Through the gloves I could feel the coarseness of Jack's beard and I couldn't contain my sadness. The tears came quickly and overwhelmed me, but somehow, I managed to push all of the hair into the small heart and sew it shut. 

Gently, I place the heart inside the pillow so Janice could see the outline of it through the muslin. I centered it directly under the embroidered heart I'd sewn between Jack's photo and the wording. When I was done, I showed the completed work to my husband and asked what he thought about it. He said he was sure she'd like it. 

In the next week or so, I'll meet up with Janice to give her the pillow. I pray it touches her heart. 

Grief is so hard to process. It comes in waves like the ocean. Sometimes the feelings are mild and gentle ebbing and flowing. Other times, they're rough and relentless pounding hard against the inside of your heart. 

Jack as Santa

I don't ever want to make a keepsake like that again. I know the custom of keeping a deceased loved one's hair has been around for a very long time, but to be the one to touch and hold it after the person has passed is so very difficult.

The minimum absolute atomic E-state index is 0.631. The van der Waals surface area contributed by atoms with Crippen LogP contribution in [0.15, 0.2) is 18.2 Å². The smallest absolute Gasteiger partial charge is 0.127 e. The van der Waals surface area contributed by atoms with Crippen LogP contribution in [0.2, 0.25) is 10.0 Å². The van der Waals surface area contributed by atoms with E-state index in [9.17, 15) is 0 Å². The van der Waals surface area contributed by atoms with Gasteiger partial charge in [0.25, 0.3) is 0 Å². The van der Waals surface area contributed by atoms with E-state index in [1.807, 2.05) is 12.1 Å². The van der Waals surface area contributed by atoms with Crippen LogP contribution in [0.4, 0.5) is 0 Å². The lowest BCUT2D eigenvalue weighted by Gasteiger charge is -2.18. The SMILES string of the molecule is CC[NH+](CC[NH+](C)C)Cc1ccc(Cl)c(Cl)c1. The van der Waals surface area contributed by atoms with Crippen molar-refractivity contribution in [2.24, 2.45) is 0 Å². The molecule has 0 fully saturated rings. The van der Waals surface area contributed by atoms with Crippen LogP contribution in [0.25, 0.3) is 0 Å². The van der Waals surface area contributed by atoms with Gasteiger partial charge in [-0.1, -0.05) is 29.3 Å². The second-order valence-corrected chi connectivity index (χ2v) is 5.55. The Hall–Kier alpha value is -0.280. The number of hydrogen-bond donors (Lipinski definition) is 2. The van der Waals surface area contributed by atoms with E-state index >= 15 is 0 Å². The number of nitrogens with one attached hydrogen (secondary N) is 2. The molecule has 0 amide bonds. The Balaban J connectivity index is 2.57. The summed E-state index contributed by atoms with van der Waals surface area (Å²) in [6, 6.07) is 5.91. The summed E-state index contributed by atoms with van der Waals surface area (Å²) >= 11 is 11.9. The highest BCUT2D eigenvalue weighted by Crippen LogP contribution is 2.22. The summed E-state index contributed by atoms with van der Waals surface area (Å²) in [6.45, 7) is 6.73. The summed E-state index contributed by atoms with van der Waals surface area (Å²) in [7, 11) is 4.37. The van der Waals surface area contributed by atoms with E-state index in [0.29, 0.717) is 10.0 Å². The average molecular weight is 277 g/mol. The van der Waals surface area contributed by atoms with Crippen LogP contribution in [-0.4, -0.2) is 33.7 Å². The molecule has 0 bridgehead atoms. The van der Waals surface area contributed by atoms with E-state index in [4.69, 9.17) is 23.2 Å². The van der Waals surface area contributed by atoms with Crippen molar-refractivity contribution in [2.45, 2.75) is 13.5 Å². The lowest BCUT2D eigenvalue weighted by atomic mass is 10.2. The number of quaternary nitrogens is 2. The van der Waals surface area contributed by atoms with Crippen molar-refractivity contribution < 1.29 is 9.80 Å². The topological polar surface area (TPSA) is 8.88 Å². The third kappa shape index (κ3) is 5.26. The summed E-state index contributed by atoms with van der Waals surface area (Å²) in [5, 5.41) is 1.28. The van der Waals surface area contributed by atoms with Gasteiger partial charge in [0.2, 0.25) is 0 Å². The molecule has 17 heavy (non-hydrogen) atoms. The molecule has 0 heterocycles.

Christmas will be coming soon and I've got a picture of Jack in his Santa suit on a table in my living room. I prefer to remember him doing something he loved and I can just bet he was a great encouragement to all of those dear little ones as they visited him at the mall. 

This year has been tragic in so many ways, but I can't dwell on all the negatives associated with it. I know God wants me to focus on the good things. Jack was a good friend and a jolly soul. Janice still needs my love and support and I'll do my best to give it to her. Friendship is a wonderful gift and one I'll always treasure, but sometimes, a broken heart reminds us of the brevity of life. We should never take a day for granted.

The keepsake pillow I made